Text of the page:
Devil’s bit scabious, Succisa pratensis is the food plant for the threatened marsh fritillary butterfly. The conservation of the butterfly is closely linked to the effective management of its marshy grassland habitat and the populations of devil’s bit scabious it contains.
In Carmarthenshire, the Caeau Mynydd Mawr SAC (Special Area of Conservation) represents an important stronghold for the marsh fritillary butterfly. The restoration and management of marshy grassland in the area has been identified as a key conservation aim. An understanding of the ecology of devil’s bit scabious is therefore vital for effective conservation work.
By understanding the ecology of devil’s bit scabious within and around Carmarthenshire and its relationship with the marsh fritillary butterfly, we can begin to give advice on restoration and management of marshy grassland for devil’s bit scabious.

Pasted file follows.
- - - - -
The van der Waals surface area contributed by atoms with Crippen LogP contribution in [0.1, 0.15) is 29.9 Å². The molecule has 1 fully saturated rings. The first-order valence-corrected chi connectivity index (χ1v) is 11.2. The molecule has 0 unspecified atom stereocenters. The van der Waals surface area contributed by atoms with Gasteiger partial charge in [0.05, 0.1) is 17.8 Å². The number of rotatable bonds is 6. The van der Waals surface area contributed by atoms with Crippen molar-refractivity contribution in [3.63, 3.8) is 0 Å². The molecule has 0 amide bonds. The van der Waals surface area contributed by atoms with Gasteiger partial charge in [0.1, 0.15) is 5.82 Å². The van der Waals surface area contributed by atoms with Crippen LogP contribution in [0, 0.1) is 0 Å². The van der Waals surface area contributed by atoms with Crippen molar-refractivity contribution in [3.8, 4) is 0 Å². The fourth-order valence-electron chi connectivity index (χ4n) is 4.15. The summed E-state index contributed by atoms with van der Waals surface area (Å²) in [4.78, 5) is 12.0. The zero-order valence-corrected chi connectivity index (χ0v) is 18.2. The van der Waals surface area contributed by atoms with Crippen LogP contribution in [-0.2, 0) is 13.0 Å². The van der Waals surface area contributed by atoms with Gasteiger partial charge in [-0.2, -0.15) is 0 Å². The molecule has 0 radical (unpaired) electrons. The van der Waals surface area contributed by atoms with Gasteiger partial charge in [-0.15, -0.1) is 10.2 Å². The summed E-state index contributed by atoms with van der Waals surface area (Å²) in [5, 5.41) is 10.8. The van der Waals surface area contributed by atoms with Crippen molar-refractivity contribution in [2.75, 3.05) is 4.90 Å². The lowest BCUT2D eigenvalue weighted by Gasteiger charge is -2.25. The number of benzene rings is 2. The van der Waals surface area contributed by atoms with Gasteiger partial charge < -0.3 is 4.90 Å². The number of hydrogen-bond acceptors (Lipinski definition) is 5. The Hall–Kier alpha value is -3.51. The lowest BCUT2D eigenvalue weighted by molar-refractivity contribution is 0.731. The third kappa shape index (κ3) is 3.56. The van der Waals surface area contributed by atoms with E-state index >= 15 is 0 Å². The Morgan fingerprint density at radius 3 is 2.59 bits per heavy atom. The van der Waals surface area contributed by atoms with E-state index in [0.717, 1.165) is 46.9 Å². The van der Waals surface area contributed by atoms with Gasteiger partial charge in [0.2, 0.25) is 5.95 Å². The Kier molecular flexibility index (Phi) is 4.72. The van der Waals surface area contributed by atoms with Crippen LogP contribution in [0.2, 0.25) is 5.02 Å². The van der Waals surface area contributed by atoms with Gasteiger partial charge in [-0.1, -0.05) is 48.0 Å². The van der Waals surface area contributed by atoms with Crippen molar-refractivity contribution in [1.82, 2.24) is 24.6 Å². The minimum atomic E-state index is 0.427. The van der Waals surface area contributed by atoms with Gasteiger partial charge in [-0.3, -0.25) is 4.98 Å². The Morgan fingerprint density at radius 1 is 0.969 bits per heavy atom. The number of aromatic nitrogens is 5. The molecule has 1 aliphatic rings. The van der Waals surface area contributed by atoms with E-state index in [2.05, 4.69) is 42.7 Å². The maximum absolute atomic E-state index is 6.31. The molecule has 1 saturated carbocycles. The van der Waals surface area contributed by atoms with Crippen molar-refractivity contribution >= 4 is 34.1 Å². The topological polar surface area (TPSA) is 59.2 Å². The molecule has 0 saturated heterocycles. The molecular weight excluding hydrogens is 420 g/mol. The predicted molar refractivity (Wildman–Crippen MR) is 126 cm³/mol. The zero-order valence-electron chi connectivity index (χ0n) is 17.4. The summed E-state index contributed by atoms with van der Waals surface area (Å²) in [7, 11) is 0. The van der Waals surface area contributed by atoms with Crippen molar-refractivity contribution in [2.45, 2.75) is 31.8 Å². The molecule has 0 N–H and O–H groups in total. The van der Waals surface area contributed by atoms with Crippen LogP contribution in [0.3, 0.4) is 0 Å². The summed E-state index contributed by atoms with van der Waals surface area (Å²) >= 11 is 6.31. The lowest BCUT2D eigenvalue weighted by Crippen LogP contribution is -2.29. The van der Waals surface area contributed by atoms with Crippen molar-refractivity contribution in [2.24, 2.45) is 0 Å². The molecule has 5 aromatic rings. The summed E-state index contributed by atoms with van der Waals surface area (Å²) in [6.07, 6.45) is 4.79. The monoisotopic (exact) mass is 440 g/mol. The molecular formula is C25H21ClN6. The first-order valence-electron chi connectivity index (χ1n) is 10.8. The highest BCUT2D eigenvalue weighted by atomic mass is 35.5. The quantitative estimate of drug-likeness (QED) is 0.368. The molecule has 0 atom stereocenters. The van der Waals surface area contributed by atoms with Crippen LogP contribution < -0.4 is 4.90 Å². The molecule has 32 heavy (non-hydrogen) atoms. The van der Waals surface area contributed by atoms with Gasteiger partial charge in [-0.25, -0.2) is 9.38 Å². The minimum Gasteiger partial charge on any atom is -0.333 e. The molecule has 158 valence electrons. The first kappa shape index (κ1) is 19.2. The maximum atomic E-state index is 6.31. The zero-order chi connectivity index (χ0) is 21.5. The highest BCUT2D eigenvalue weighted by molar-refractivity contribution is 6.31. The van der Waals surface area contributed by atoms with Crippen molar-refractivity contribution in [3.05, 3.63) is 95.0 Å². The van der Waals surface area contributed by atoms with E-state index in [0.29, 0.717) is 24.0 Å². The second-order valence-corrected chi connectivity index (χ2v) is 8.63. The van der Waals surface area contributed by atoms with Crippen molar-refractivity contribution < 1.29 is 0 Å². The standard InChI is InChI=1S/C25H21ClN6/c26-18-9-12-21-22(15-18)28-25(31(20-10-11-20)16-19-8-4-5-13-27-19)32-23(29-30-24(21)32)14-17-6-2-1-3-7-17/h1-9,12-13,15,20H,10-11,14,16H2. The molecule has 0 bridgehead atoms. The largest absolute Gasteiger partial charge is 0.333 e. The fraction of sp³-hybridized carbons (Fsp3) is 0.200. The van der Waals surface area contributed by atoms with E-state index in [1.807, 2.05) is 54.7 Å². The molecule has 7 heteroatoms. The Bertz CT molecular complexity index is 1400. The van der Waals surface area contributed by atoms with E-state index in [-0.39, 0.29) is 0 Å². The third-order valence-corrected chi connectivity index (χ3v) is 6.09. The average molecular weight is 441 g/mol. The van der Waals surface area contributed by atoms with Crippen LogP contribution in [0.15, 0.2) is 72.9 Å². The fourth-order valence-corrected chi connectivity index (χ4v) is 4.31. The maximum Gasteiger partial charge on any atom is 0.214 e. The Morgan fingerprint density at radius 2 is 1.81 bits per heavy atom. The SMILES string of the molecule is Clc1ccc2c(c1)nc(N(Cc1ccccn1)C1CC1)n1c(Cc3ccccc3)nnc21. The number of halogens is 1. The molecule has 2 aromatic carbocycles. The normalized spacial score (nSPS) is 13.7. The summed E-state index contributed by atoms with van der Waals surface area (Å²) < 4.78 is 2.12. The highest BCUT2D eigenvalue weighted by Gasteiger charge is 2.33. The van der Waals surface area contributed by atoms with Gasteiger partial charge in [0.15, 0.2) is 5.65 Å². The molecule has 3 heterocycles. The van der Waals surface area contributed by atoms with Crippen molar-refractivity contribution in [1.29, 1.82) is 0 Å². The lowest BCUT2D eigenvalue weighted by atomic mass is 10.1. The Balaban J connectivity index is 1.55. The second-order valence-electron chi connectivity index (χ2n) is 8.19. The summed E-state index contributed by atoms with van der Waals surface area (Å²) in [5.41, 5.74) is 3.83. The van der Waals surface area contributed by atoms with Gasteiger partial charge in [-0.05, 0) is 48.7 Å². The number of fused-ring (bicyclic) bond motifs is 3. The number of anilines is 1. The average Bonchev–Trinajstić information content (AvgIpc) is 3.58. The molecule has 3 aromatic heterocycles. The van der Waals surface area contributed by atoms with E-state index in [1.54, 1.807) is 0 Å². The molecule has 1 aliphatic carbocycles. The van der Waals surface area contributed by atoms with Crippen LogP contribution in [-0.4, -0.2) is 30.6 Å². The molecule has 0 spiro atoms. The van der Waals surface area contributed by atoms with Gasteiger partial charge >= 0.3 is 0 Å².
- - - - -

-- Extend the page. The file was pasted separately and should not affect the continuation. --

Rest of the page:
We found that the long-term occurrence of the marsh fritillary butterfly is more likely in larger populations of devil’s bit scabious that are fitter. Smaller populations of devil’s bit scabious have unhealthier offspring.
This research has implications for the management and restoration of sites for the marsh fritillary butterfly. For effective conservation, the establishment of both large and fit populations of devil’s bit scabious is important.